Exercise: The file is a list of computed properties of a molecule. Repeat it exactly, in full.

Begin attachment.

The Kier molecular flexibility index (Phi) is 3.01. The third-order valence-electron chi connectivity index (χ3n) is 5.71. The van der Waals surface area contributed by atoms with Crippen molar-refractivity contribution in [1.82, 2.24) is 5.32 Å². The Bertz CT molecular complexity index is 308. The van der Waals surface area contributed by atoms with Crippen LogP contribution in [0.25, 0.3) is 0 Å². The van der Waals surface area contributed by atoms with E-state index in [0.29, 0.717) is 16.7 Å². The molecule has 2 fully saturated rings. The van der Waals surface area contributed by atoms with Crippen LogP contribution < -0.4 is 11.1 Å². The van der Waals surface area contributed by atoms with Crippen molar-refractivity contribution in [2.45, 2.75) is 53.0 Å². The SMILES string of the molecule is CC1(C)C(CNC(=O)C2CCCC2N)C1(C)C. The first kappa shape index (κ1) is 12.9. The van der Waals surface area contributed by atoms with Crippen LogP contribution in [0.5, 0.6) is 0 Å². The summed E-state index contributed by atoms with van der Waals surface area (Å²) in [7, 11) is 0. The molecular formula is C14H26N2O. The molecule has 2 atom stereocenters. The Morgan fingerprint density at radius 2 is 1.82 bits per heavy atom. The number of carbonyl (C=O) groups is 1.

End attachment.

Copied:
The Kier molecular flexibility index (Phi) is 3.01. The third-order valence-electron chi connectivity index (χ3n) is 5.71. The van der Waals surface area contributed by atoms with Crippen molar-refractivity contribution in [1.82, 2.24) is 5.32 Å². The Bertz CT molecular complexity index is 308. The van der Waals surface area contributed by atoms with Crippen LogP contribution in [0.25, 0.3) is 0 Å². The van der Waals surface area contributed by atoms with E-state index in [0.29, 0.717) is 16.7 Å². The molecule has 2 fully saturated rings. The van der Waals surface area contributed by atoms with Crippen LogP contribution < -0.4 is 11.1 Å². The van der Waals surface area contributed by atoms with Crippen molar-refractivity contribution in [2.45, 2.75) is 53.0 Å². The SMILES string of the molecule is CC1(C)C(CNC(=O)C2CCCC2N)C1(C)C. The first kappa shape index (κ1) is 12.9. The van der Waals surface area contributed by atoms with Crippen LogP contribution in [0.5, 0.6) is 0 Å². The summed E-state index contributed by atoms with van der Waals surface area (Å²) in [7, 11) is 0. The molecular formula is C14H26N2O. The molecule has 2 atom stereocenters. The Morgan fingerprint density at radius 2 is 1.82 bits per heavy atom. The number of carbonyl (C=O) groups is 1.